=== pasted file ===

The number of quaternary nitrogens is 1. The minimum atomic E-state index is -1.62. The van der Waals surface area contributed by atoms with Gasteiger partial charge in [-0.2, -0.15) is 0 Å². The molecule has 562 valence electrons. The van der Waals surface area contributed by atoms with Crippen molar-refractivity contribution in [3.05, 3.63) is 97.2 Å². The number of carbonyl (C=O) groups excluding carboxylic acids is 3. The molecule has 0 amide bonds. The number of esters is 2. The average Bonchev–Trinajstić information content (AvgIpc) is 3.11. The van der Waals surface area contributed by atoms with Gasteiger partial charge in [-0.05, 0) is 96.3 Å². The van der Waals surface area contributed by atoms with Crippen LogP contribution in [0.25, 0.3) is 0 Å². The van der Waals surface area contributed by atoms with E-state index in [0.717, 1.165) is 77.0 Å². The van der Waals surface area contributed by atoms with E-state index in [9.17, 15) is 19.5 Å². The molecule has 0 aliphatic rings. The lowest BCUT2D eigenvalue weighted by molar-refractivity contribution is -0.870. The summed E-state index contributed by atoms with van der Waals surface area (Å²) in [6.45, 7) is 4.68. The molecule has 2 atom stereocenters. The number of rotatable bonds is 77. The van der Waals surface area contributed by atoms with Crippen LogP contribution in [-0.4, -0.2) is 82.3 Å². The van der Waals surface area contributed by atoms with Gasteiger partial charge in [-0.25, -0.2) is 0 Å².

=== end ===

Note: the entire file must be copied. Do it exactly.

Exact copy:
The number of quaternary nitrogens is 1. The minimum atomic E-state index is -1.62. The van der Waals surface area contributed by atoms with Gasteiger partial charge in [-0.2, -0.15) is 0 Å². The molecule has 562 valence electrons. The van der Waals surface area contributed by atoms with Crippen molar-refractivity contribution in [3.05, 3.63) is 97.2 Å². The number of carbonyl (C=O) groups excluding carboxylic acids is 3. The molecule has 0 amide bonds. The number of esters is 2. The average Bonchev–Trinajstić information content (AvgIpc) is 3.11. The van der Waals surface area contributed by atoms with Gasteiger partial charge in [-0.05, 0) is 96.3 Å². The van der Waals surface area contributed by atoms with Crippen LogP contribution in [0.25, 0.3) is 0 Å². The van der Waals surface area contributed by atoms with E-state index in [0.717, 1.165) is 77.0 Å². The van der Waals surface area contributed by atoms with E-state index in [9.17, 15) is 19.5 Å². The molecule has 0 aliphatic rings. The lowest BCUT2D eigenvalue weighted by molar-refractivity contribution is -0.870. The summed E-state index contributed by atoms with van der Waals surface area (Å²) in [6.45, 7) is 4.68. The molecule has 2 atom stereocenters. The number of rotatable bonds is 77. The van der Waals surface area contributed by atoms with Crippen LogP contribution in [-0.4, -0.2) is 82.3 Å². The van der Waals surface area contributed by atoms with Gasteiger partial charge in [-0.25, -0.2) is 0 Å².